The Open Content Project by David A. Wiley in 1998 was a predecessor project which defined open content. In 2003 Wiley joined the Creative Commons as "Director of Educational Licenses" and announced the Creative Commons and their licenses as successor to his Open Content project.
Therefore, Creative Commons' Erik Möller in collaboration with Richard Stallman, Lawrence Lessig, Benjamin Mako Hill, Angela Beesley, and others started in 2006 the Free Cultural Works project for defining free content. The first draft of the Definition of Free Cultural Works was published 3 April 2006. The 1.0 and 1.1 versions were published in English and translated into some languages.
The Definition of Free Cultural Works is used by the Wikimedia Foundation. In 2008, the Attribution and Attribution-ShareAlike Creative Commons licenses were marked as "Approved for Free Cultural Works".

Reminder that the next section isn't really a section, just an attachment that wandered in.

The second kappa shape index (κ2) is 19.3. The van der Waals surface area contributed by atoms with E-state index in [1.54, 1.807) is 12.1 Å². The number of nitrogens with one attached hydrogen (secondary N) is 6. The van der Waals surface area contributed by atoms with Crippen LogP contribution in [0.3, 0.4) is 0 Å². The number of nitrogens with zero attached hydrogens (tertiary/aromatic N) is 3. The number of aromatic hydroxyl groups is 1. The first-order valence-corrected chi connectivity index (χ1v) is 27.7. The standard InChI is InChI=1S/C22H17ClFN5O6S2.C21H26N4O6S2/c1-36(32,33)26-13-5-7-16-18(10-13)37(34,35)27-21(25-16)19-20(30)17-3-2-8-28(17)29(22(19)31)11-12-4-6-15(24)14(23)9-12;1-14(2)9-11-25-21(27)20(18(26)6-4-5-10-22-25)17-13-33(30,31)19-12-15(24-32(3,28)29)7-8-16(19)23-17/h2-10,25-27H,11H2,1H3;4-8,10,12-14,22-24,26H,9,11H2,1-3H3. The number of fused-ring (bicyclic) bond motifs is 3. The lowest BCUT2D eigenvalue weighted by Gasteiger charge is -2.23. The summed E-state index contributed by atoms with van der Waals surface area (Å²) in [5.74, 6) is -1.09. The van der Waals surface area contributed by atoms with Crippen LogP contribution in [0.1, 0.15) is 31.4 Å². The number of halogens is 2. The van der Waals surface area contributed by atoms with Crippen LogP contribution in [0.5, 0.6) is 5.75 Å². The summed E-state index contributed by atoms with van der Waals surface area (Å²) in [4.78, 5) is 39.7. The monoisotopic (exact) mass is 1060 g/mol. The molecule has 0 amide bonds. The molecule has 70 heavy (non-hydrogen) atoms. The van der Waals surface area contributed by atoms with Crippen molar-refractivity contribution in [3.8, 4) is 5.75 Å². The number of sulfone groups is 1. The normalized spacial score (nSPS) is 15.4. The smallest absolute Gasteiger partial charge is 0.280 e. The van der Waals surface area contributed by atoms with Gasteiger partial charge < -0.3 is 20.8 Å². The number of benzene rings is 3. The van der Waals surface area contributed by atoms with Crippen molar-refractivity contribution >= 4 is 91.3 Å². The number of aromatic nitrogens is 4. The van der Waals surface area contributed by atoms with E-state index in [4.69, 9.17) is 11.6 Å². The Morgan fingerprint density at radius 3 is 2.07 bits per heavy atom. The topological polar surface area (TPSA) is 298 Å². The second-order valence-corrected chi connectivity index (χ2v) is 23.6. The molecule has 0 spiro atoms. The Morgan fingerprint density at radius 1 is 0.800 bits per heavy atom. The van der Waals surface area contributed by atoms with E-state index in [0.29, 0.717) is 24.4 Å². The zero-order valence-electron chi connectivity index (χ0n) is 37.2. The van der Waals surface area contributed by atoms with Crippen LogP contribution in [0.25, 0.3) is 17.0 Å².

Following in June 2009, Wikipedia migrated to use two licenses: the Creative Commons Attribution-ShareAlike as main license, additionally to the previously used GNU Free Documentation License (which was made compatible). An improved license compatibility with the greater free content ecosystem was given as reason for the license change.
In October 2014 the Open Knowledge Foundation's Open Definition 2.0 for Open Works and Open Licenses described "open" as synonymous to the definition of free in the "Definition of Free Cultural Works" (and also the Open Source Definition and Free Software Definition). A distinct difference is the focus given to the public domain and that it focuses also on the accessibility ("Open access") and the readability ("open formats"). The same three creative commons licenses are recommended for open content (CC BY, CC BY-SA, and CC0) as additionally three for open data intended own licenses, the Open Data Commons Public Domain Dedication and Licence (PDDL), the Open Data Commons Attribution License (ODC-BY) and the Open Data Commons Open Database License (ODbL).